Why Tim Brown Thinks Design Matters

In his new book, the CEO of IDEO extols the world-changing potential of “design thinking.”

Tim Brown admits things that many in his field won’t, including:

  1. That designers often produce things that people don’t really need; and,
  2. That laypeople can often design solutions to their problems better than the professionals.

Unusual thinking for a designer, yes, but Tim Brown doesn’t think like an ordinary designer.

Last night, in the second-floor auditorium of the New School’s David Schwartz Fashion Education Center, Brown, who is the CEO of the design firm IDEO, spoke about his new book, Change By Design. IDEO is responsible for design innovations like the original Apple mouse and the Palm V, but Brown is more interested in what his profession can do for American health care, global warming, and development in the third world. The point made in his book, and expounded upon last night, is that “design thinking”–a term Brown coined to describe the techniques IDEO uses to achieve design innovations–can and should be used to tackle some of the most daunting problems of the 21st century.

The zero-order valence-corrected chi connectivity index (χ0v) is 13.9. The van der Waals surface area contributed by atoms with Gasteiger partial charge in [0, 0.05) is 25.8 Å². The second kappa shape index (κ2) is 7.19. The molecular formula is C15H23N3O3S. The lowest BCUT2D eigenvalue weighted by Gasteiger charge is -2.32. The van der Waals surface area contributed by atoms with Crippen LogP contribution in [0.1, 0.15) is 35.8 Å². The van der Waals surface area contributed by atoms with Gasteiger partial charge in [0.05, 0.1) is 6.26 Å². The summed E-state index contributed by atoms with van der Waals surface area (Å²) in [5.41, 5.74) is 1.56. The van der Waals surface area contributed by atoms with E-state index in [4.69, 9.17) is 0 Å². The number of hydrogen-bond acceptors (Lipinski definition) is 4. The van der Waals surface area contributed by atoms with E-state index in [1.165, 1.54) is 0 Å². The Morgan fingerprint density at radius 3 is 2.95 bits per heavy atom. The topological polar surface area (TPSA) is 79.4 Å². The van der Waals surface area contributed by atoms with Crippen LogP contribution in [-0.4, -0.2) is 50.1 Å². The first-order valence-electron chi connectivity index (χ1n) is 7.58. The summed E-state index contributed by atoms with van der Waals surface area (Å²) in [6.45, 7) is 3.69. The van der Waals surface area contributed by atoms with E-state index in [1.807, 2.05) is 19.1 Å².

Some of Brown’s recommendations (“a tolerance for risk taking has as much to do with the culture of an organization as with its business strategy”) sound a bit like corporate self-help. But when you take a look at who’s listening (IDEO has worked for Proctor & Gamble, Toyota, PepsiCo, and a host of others) and the success the company’s had (more ISDA Industrial Excellence Awards than any other firm), it’s hard not to take him seriously. Beneath the standard how-to-innovate sections of Brown’s book lies an insistence on the value of interdisciplinary thinking, and the assertion that design, as a way of identifying and solving problems, should claim high priority in both the structure and culture of top enterprises. It’s a call to use design not just in its traditional sense–as means for making things–but to reform the process by which organizations (and individuals and governments) arrive at their conclusions. So far, businesses have caught on and are seeing the benefits. Brown hopes the rest of us will too.

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